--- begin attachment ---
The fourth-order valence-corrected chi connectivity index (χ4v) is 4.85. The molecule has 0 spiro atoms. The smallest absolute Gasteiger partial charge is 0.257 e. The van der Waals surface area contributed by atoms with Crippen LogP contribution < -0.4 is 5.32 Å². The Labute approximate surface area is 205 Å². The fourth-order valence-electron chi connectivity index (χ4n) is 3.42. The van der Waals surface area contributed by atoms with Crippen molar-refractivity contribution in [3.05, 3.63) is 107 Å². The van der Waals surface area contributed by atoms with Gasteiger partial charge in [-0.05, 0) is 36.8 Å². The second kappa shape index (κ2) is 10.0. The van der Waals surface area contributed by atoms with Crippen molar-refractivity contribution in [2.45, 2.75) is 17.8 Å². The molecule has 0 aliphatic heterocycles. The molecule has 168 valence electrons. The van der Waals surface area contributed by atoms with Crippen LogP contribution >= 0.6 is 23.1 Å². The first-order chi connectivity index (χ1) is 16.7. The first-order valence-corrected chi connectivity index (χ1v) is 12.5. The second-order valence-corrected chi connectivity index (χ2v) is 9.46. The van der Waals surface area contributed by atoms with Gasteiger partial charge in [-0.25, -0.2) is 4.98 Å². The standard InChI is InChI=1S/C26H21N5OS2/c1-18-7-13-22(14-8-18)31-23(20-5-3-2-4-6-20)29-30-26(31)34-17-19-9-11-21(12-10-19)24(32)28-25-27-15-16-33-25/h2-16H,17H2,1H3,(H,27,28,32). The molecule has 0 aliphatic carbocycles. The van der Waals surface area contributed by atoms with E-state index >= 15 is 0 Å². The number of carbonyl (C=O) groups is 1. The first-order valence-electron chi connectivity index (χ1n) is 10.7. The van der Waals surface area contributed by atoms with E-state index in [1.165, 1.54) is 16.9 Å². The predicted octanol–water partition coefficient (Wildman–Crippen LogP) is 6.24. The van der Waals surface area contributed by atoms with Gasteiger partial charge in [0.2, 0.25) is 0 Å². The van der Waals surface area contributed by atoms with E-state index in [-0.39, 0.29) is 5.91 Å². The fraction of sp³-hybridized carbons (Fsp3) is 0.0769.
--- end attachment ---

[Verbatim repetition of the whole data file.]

The fourth-order valence-corrected chi connectivity index (χ4v) is 4.85. The molecule has 0 spiro atoms. The smallest absolute Gasteiger partial charge is 0.257 e. The van der Waals surface area contributed by atoms with Crippen LogP contribution < -0.4 is 5.32 Å². The Labute approximate surface area is 205 Å². The fourth-order valence-electron chi connectivity index (χ4n) is 3.42. The van der Waals surface area contributed by atoms with Crippen molar-refractivity contribution in [3.05, 3.63) is 107 Å². The van der Waals surface area contributed by atoms with Gasteiger partial charge in [-0.05, 0) is 36.8 Å². The second kappa shape index (κ2) is 10.0. The van der Waals surface area contributed by atoms with Crippen molar-refractivity contribution in [2.45, 2.75) is 17.8 Å². The molecule has 0 aliphatic heterocycles. The molecule has 168 valence electrons. The van der Waals surface area contributed by atoms with Crippen LogP contribution >= 0.6 is 23.1 Å². The first-order chi connectivity index (χ1) is 16.7. The first-order valence-corrected chi connectivity index (χ1v) is 12.5. The second-order valence-corrected chi connectivity index (χ2v) is 9.46. The van der Waals surface area contributed by atoms with Gasteiger partial charge in [-0.25, -0.2) is 4.98 Å². The standard InChI is InChI=1S/C26H21N5OS2/c1-18-7-13-22(14-8-18)31-23(20-5-3-2-4-6-20)29-30-26(31)34-17-19-9-11-21(12-10-19)24(32)28-25-27-15-16-33-25/h2-16H,17H2,1H3,(H,27,28,32). The molecule has 0 aliphatic carbocycles. The van der Waals surface area contributed by atoms with E-state index >= 15 is 0 Å². The number of carbonyl (C=O) groups is 1. The first-order valence-electron chi connectivity index (χ1n) is 10.7. The van der Waals surface area contributed by atoms with E-state index in [1.165, 1.54) is 16.9 Å². The predicted octanol–water partition coefficient (Wildman–Crippen LogP) is 6.24. The van der Waals surface area contributed by atoms with Gasteiger partial charge in [0.2, 0.25) is 0 Å². The van der Waals surface area contributed by atoms with E-state index in [-0.39, 0.29) is 5.91 Å². The fraction of sp³-hybridized carbons (Fsp3) is 0.0769.